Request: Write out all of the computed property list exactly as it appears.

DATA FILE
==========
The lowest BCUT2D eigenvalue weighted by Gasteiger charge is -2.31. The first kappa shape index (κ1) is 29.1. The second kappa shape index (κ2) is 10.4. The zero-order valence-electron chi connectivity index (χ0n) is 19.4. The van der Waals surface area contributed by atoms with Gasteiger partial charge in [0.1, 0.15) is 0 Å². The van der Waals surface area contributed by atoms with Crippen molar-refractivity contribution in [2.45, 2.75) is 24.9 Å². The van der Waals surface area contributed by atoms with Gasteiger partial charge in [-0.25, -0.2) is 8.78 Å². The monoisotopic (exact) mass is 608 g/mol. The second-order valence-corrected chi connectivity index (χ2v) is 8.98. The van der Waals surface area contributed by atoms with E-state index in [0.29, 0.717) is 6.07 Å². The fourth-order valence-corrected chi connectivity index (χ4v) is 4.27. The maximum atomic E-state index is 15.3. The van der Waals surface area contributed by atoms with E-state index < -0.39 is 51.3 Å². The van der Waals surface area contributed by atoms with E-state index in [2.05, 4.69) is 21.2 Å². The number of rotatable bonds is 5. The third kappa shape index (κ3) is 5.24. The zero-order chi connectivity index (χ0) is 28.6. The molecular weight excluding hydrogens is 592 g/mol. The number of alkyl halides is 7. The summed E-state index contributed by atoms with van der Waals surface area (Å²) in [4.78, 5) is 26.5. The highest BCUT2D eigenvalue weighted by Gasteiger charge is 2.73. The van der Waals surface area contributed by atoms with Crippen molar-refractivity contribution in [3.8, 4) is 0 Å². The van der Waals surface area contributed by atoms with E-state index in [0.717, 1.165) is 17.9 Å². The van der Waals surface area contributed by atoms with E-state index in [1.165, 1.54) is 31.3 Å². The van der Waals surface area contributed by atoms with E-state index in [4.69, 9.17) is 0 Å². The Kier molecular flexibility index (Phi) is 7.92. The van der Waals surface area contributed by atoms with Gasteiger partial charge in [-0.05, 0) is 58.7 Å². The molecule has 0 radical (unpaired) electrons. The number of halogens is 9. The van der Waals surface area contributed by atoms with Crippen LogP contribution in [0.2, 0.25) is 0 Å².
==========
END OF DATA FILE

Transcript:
The lowest BCUT2D eigenvalue weighted by Gasteiger charge is -2.31. The first kappa shape index (κ1) is 29.1. The second kappa shape index (κ2) is 10.4. The zero-order valence-electron chi connectivity index (χ0n) is 19.4. The van der Waals surface area contributed by atoms with Gasteiger partial charge in [0.1, 0.15) is 0 Å². The van der Waals surface area contributed by atoms with Crippen molar-refractivity contribution in [2.45, 2.75) is 24.9 Å². The van der Waals surface area contributed by atoms with Gasteiger partial charge in [-0.25, -0.2) is 8.78 Å². The monoisotopic (exact) mass is 608 g/mol. The second-order valence-corrected chi connectivity index (χ2v) is 8.98. The van der Waals surface area contributed by atoms with E-state index in [0.29, 0.717) is 6.07 Å². The fourth-order valence-corrected chi connectivity index (χ4v) is 4.27. The maximum atomic E-state index is 15.3. The van der Waals surface area contributed by atoms with E-state index < -0.39 is 51.3 Å². The van der Waals surface area contributed by atoms with E-state index in [2.05, 4.69) is 21.2 Å². The number of rotatable bonds is 5. The third kappa shape index (κ3) is 5.24. The zero-order chi connectivity index (χ0) is 28.6. The molecular weight excluding hydrogens is 592 g/mol. The number of alkyl halides is 7. The summed E-state index contributed by atoms with van der Waals surface area (Å²) in [4.78, 5) is 26.5. The highest BCUT2D eigenvalue weighted by Gasteiger charge is 2.73. The van der Waals surface area contributed by atoms with Crippen molar-refractivity contribution in [3.8, 4) is 0 Å². The van der Waals surface area contributed by atoms with E-state index in [0.717, 1.165) is 17.9 Å². The van der Waals surface area contributed by atoms with E-state index in [1.165, 1.54) is 31.3 Å². The van der Waals surface area contributed by atoms with E-state index in [4.69, 9.17) is 0 Å². The Kier molecular flexibility index (Phi) is 7.92. The van der Waals surface area contributed by atoms with Gasteiger partial charge in [-0.05, 0) is 58.7 Å². The molecule has 0 radical (unpaired) electrons. The number of halogens is 9. The van der Waals surface area contributed by atoms with Crippen LogP contribution in [0.2, 0.25) is 0 Å².